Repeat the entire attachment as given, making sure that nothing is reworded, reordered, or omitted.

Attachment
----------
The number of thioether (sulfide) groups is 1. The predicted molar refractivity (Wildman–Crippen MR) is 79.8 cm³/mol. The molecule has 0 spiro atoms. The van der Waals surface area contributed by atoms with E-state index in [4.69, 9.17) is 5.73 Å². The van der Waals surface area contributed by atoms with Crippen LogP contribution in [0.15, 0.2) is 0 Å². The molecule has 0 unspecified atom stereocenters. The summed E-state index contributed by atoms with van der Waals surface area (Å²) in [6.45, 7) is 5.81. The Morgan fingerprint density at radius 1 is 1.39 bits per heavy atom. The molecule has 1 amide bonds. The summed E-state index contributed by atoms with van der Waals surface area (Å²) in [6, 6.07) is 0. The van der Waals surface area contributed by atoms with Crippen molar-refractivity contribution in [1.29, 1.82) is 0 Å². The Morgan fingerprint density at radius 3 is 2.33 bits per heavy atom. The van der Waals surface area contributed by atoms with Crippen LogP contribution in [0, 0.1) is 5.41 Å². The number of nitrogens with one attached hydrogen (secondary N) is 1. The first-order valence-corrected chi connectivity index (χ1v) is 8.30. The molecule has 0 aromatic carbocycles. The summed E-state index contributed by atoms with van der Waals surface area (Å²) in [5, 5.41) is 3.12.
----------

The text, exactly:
The number of thioether (sulfide) groups is 1. The predicted molar refractivity (Wildman–Crippen MR) is 79.8 cm³/mol. The molecule has 0 spiro atoms. The van der Waals surface area contributed by atoms with E-state index in [4.69, 9.17) is 5.73 Å². The van der Waals surface area contributed by atoms with Crippen LogP contribution in [0.15, 0.2) is 0 Å². The molecule has 0 unspecified atom stereocenters. The summed E-state index contributed by atoms with van der Waals surface area (Å²) in [6.45, 7) is 5.81. The Morgan fingerprint density at radius 1 is 1.39 bits per heavy atom. The molecule has 1 amide bonds. The summed E-state index contributed by atoms with van der Waals surface area (Å²) in [6, 6.07) is 0. The van der Waals surface area contributed by atoms with Crippen molar-refractivity contribution in [1.29, 1.82) is 0 Å². The Morgan fingerprint density at radius 3 is 2.33 bits per heavy atom. The van der Waals surface area contributed by atoms with Crippen LogP contribution in [0, 0.1) is 5.41 Å². The number of nitrogens with one attached hydrogen (secondary N) is 1. The first-order valence-corrected chi connectivity index (χ1v) is 8.30. The molecule has 0 aromatic carbocycles. The summed E-state index contributed by atoms with van der Waals surface area (Å²) in [5, 5.41) is 3.12.